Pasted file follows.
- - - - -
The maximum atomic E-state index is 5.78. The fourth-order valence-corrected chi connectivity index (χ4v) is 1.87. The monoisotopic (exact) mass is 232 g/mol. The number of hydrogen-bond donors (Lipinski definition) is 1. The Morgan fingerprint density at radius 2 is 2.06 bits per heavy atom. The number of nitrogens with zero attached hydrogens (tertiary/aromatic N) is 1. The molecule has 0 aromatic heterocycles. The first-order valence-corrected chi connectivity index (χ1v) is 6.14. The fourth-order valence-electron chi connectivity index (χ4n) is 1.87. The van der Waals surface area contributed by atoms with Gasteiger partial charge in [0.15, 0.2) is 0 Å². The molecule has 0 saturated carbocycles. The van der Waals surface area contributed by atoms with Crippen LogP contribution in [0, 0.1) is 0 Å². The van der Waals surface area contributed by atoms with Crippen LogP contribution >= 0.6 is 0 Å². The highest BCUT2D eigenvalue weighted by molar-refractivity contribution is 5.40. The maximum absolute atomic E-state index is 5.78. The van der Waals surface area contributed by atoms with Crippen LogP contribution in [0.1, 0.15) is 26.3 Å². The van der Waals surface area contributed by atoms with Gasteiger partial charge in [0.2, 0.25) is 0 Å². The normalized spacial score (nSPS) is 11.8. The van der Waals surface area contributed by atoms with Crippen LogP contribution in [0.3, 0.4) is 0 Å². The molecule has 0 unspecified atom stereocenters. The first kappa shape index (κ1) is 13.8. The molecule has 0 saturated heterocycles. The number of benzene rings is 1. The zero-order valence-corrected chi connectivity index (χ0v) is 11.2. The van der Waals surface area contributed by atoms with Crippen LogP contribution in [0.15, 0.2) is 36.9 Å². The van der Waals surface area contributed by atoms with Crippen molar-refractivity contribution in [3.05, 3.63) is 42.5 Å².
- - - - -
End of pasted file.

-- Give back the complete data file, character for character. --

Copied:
The maximum atomic E-state index is 5.78. The fourth-order valence-corrected chi connectivity index (χ4v) is 1.87. The monoisotopic (exact) mass is 232 g/mol. The number of hydrogen-bond donors (Lipinski definition) is 1. The Morgan fingerprint density at radius 2 is 2.06 bits per heavy atom. The number of nitrogens with zero attached hydrogens (tertiary/aromatic N) is 1. The molecule has 0 aromatic heterocycles. The first-order valence-corrected chi connectivity index (χ1v) is 6.14. The fourth-order valence-electron chi connectivity index (χ4n) is 1.87. The van der Waals surface area contributed by atoms with Gasteiger partial charge in [0.15, 0.2) is 0 Å². The molecule has 0 saturated carbocycles. The van der Waals surface area contributed by atoms with Crippen LogP contribution in [0, 0.1) is 0 Å². The van der Waals surface area contributed by atoms with Crippen LogP contribution >= 0.6 is 0 Å². The highest BCUT2D eigenvalue weighted by molar-refractivity contribution is 5.40. The maximum absolute atomic E-state index is 5.78. The van der Waals surface area contributed by atoms with Crippen LogP contribution in [0.1, 0.15) is 26.3 Å². The van der Waals surface area contributed by atoms with Gasteiger partial charge in [0.2, 0.25) is 0 Å². The normalized spacial score (nSPS) is 11.8. The van der Waals surface area contributed by atoms with Crippen LogP contribution in [0.3, 0.4) is 0 Å². The molecule has 0 unspecified atom stereocenters. The first kappa shape index (κ1) is 13.8. The molecule has 0 saturated heterocycles. The number of benzene rings is 1. The zero-order valence-corrected chi connectivity index (χ0v) is 11.2. The van der Waals surface area contributed by atoms with Crippen LogP contribution in [0.15, 0.2) is 36.9 Å². The van der Waals surface area contributed by atoms with Crippen molar-refractivity contribution in [3.05, 3.63) is 42.5 Å².